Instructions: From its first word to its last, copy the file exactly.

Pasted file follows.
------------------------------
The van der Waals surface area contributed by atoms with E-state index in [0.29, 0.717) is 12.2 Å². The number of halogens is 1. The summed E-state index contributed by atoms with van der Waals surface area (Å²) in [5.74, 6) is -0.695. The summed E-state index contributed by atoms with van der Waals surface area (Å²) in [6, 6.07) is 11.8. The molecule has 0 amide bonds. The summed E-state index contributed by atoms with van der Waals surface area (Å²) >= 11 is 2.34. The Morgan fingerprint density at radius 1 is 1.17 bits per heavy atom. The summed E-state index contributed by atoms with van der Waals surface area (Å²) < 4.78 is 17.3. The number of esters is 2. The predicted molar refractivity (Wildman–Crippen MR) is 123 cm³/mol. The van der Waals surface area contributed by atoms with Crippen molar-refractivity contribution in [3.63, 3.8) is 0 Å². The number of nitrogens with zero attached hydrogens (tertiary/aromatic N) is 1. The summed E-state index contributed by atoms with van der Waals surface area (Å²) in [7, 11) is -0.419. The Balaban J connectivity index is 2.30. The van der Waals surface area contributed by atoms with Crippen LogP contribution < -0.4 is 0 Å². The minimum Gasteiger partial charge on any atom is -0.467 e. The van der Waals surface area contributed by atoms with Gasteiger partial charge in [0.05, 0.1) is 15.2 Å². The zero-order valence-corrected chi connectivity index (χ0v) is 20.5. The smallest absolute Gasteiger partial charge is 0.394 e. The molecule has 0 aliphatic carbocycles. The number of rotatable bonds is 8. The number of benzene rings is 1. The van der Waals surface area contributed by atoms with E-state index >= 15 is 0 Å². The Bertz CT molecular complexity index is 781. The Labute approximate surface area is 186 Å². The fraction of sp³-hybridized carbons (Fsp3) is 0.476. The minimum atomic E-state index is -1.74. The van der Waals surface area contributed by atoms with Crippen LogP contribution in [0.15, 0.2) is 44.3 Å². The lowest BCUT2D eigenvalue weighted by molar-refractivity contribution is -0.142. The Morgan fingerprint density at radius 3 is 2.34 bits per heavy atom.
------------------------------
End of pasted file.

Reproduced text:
The van der Waals surface area contributed by atoms with E-state index in [0.29, 0.717) is 12.2 Å². The number of halogens is 1. The summed E-state index contributed by atoms with van der Waals surface area (Å²) in [5.74, 6) is -0.695. The summed E-state index contributed by atoms with van der Waals surface area (Å²) in [6, 6.07) is 11.8. The molecule has 0 amide bonds. The summed E-state index contributed by atoms with van der Waals surface area (Å²) >= 11 is 2.34. The Morgan fingerprint density at radius 1 is 1.17 bits per heavy atom. The summed E-state index contributed by atoms with van der Waals surface area (Å²) < 4.78 is 17.3. The number of esters is 2. The predicted molar refractivity (Wildman–Crippen MR) is 123 cm³/mol. The van der Waals surface area contributed by atoms with Crippen molar-refractivity contribution in [3.63, 3.8) is 0 Å². The number of nitrogens with zero attached hydrogens (tertiary/aromatic N) is 1. The summed E-state index contributed by atoms with van der Waals surface area (Å²) in [7, 11) is -0.419. The Balaban J connectivity index is 2.30. The van der Waals surface area contributed by atoms with Crippen LogP contribution < -0.4 is 0 Å². The minimum Gasteiger partial charge on any atom is -0.467 e. The van der Waals surface area contributed by atoms with Gasteiger partial charge in [0.05, 0.1) is 15.2 Å². The zero-order valence-corrected chi connectivity index (χ0v) is 20.5. The smallest absolute Gasteiger partial charge is 0.394 e. The molecule has 0 aliphatic carbocycles. The number of rotatable bonds is 8. The number of benzene rings is 1. The van der Waals surface area contributed by atoms with E-state index >= 15 is 0 Å². The Bertz CT molecular complexity index is 781. The Labute approximate surface area is 186 Å². The fraction of sp³-hybridized carbons (Fsp3) is 0.476. The minimum atomic E-state index is -1.74. The van der Waals surface area contributed by atoms with Crippen LogP contribution in [0.15, 0.2) is 44.3 Å². The lowest BCUT2D eigenvalue weighted by molar-refractivity contribution is -0.142. The Morgan fingerprint density at radius 3 is 2.34 bits per heavy atom.